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WIAA state girls swimming: Edgewood dominates a Dane County-powered spring state meet

WIAA state girls swimming: Edgewood dominates a Dane County-powered spring state meet

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WAUKESHA — Spring or fall, it made no difference.

Madison Edgewood sophomore Izzy Enz wins the 500-yard freestyle in the WIAA state spring girls swimming meet on Tuesday at Waukesha South. She also won the 200 freestyle and swam on the winning 200 and 400 freestyle relay teams. JON MASSON -- State Journal

The jubilation the Madison Edgewood girls swimming and diving team felt was extremely familiar and satisfying.

Edgewood won seven of the 12 events, totaled 350 points and won the WIAA’s one-division alternate fall in the spring state meet Tuesday night at the Waukesha South Natatorium.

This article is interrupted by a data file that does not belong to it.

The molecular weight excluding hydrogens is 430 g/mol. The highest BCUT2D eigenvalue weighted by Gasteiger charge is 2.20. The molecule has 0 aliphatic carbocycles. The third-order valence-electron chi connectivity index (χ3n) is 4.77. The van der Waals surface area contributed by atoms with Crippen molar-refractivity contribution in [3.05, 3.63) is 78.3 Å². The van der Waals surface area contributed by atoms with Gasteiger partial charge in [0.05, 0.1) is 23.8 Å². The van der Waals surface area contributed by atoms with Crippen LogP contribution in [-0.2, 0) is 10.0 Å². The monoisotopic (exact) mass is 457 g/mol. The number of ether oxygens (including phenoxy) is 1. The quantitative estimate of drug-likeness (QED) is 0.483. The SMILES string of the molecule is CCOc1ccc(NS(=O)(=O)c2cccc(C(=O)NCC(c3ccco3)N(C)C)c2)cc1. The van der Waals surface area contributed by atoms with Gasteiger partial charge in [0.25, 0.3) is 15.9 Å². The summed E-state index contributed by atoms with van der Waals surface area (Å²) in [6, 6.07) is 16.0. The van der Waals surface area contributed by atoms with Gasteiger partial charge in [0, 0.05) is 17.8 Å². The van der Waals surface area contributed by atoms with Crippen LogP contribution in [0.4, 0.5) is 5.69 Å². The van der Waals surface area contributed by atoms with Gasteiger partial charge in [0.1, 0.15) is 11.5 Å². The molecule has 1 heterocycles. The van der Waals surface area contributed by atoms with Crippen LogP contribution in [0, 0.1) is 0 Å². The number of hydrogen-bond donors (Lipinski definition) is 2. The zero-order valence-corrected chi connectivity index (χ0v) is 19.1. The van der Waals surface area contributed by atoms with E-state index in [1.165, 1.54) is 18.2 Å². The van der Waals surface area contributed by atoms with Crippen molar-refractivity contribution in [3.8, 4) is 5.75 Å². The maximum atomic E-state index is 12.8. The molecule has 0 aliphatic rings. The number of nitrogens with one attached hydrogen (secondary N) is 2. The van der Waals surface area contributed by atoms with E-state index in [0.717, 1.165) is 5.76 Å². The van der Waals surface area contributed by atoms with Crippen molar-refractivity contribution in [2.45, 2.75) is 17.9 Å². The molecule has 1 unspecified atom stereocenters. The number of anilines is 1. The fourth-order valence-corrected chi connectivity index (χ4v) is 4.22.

“It feels the exact same, except it’s warm outside,” sophomore Izzy Enz said about winning the team title.

Madison Edgewood girls swimming coach Emily Schwabe accepts the WIAA state girls swimming championship trophy and shares it with her team. The Crusaders have now won state titles each of the last six school years.

Enz claimed the 200-yard freestyle and 500 freestyle events, Crusaders junior Abby Reid won the 50 and 100 freestyle events, junior Anna teDuits was the 100 backstroke champion and Edgewood earned first-place finishes in the 200 and 400 freestyle relays.

“It’s the same feeling; it’s just amazing to have a team that is so supportive and encouraging,” Reid said. “It feels amazing to win all together.”

Tuesday’s result was the sixth consecutive state title in a meet in which the Crusaders competed — this time facing Division 1 and 2 teams. Edgewood claimed five consecutive WIAA Division 2 championships from 2015-2019 during the fall sports season.

“I think we were less confident than in years past because D-1 is a lot harder competition for us,” Reid said. “But it was definitely exciting to get that new competition. I think that we proved that we are a force to be reckoned with, even though we are D-2.”